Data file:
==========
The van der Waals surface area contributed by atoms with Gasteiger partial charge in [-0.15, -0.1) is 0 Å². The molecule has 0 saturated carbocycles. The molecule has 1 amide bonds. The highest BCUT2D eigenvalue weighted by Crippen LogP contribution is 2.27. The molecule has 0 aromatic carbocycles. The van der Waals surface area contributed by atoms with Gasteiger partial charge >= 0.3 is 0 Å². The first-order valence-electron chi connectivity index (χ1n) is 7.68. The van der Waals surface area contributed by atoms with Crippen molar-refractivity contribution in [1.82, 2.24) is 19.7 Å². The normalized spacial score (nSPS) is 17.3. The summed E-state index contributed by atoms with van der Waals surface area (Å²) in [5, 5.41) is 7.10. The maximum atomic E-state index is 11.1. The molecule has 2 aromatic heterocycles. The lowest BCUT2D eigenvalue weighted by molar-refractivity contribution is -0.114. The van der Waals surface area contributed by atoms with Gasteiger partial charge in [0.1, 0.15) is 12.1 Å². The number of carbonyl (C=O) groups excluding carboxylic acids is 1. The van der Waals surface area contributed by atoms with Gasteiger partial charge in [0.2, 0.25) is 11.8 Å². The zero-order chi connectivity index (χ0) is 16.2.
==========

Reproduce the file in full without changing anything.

The van der Waals surface area contributed by atoms with Gasteiger partial charge in [-0.15, -0.1) is 0 Å². The molecule has 0 saturated carbocycles. The molecule has 1 amide bonds. The highest BCUT2D eigenvalue weighted by Crippen LogP contribution is 2.27. The molecule has 0 aromatic carbocycles. The van der Waals surface area contributed by atoms with Gasteiger partial charge >= 0.3 is 0 Å². The first-order valence-electron chi connectivity index (χ1n) is 7.68. The van der Waals surface area contributed by atoms with Crippen molar-refractivity contribution in [1.82, 2.24) is 19.7 Å². The normalized spacial score (nSPS) is 17.3. The summed E-state index contributed by atoms with van der Waals surface area (Å²) in [5, 5.41) is 7.10. The maximum atomic E-state index is 11.1. The molecule has 2 aromatic heterocycles. The lowest BCUT2D eigenvalue weighted by molar-refractivity contribution is -0.114. The van der Waals surface area contributed by atoms with Gasteiger partial charge in [0.1, 0.15) is 12.1 Å². The number of carbonyl (C=O) groups excluding carboxylic acids is 1. The van der Waals surface area contributed by atoms with Gasteiger partial charge in [0.2, 0.25) is 11.8 Å². The zero-order chi connectivity index (χ0) is 16.2.